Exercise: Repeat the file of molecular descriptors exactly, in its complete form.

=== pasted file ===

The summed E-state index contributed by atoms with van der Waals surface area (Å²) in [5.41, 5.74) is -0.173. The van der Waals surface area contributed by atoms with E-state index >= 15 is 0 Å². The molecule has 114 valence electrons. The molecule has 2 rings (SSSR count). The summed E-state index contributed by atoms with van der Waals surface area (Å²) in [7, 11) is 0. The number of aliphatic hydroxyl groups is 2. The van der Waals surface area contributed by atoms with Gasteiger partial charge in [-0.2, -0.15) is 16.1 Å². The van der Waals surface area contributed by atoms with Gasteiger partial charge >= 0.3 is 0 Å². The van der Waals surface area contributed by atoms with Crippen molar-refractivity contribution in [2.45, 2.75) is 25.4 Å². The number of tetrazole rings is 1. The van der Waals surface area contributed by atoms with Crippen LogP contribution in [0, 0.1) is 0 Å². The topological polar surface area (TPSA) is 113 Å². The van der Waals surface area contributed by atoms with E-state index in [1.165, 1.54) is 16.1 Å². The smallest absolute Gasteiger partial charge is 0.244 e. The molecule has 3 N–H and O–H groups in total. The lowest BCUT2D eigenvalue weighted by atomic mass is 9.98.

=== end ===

The summed E-state index contributed by atoms with van der Waals surface area (Å²) in [5.41, 5.74) is -0.173. The van der Waals surface area contributed by atoms with E-state index >= 15 is 0 Å². The molecule has 114 valence electrons. The molecule has 2 rings (SSSR count). The summed E-state index contributed by atoms with van der Waals surface area (Å²) in [7, 11) is 0. The number of aliphatic hydroxyl groups is 2. The van der Waals surface area contributed by atoms with Gasteiger partial charge in [-0.2, -0.15) is 16.1 Å². The van der Waals surface area contributed by atoms with Gasteiger partial charge >= 0.3 is 0 Å². The van der Waals surface area contributed by atoms with Crippen molar-refractivity contribution in [2.45, 2.75) is 25.4 Å². The number of tetrazole rings is 1. The van der Waals surface area contributed by atoms with Crippen LogP contribution in [0, 0.1) is 0 Å². The topological polar surface area (TPSA) is 113 Å². The van der Waals surface area contributed by atoms with E-state index in [1.165, 1.54) is 16.1 Å². The smallest absolute Gasteiger partial charge is 0.244 e. The molecule has 3 N–H and O–H groups in total. The lowest BCUT2D eigenvalue weighted by atomic mass is 9.98.